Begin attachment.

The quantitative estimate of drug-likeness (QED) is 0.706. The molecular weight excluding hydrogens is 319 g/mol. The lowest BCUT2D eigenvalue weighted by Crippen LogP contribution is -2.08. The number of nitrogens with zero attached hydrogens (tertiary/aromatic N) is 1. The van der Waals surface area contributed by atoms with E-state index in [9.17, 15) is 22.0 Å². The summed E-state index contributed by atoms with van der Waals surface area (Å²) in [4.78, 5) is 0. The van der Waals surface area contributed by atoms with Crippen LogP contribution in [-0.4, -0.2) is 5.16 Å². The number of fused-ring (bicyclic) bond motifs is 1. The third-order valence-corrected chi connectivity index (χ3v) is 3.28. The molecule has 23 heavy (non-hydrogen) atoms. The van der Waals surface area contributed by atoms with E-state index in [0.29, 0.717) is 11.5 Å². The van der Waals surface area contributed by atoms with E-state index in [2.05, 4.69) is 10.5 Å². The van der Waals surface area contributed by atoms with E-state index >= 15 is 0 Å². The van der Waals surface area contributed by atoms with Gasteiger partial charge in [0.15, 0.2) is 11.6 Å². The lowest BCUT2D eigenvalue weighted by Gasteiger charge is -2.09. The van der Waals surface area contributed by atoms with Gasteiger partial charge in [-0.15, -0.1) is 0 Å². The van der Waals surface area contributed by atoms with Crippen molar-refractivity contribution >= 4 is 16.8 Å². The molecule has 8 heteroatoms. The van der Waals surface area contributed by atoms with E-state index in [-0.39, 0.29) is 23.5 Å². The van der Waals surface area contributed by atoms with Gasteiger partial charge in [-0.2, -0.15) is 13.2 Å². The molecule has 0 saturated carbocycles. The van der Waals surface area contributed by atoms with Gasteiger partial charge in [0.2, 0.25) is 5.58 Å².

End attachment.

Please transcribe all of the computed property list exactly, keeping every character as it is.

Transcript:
The quantitative estimate of drug-likeness (QED) is 0.706. The molecular weight excluding hydrogens is 319 g/mol. The lowest BCUT2D eigenvalue weighted by Crippen LogP contribution is -2.08. The number of nitrogens with zero attached hydrogens (tertiary/aromatic N) is 1. The van der Waals surface area contributed by atoms with E-state index in [9.17, 15) is 22.0 Å². The summed E-state index contributed by atoms with van der Waals surface area (Å²) in [4.78, 5) is 0. The van der Waals surface area contributed by atoms with Crippen LogP contribution in [-0.4, -0.2) is 5.16 Å². The number of fused-ring (bicyclic) bond motifs is 1. The third-order valence-corrected chi connectivity index (χ3v) is 3.28. The molecule has 23 heavy (non-hydrogen) atoms. The van der Waals surface area contributed by atoms with E-state index in [0.29, 0.717) is 11.5 Å². The van der Waals surface area contributed by atoms with E-state index in [2.05, 4.69) is 10.5 Å². The van der Waals surface area contributed by atoms with E-state index >= 15 is 0 Å². The van der Waals surface area contributed by atoms with Gasteiger partial charge in [0.15, 0.2) is 11.6 Å². The lowest BCUT2D eigenvalue weighted by Gasteiger charge is -2.09. The van der Waals surface area contributed by atoms with Gasteiger partial charge in [-0.15, -0.1) is 0 Å². The van der Waals surface area contributed by atoms with Crippen molar-refractivity contribution >= 4 is 16.8 Å². The molecule has 8 heteroatoms. The van der Waals surface area contributed by atoms with E-state index in [-0.39, 0.29) is 23.5 Å². The van der Waals surface area contributed by atoms with Gasteiger partial charge in [-0.2, -0.15) is 13.2 Å². The molecule has 0 saturated carbocycles. The van der Waals surface area contributed by atoms with Gasteiger partial charge in [0.2, 0.25) is 5.58 Å².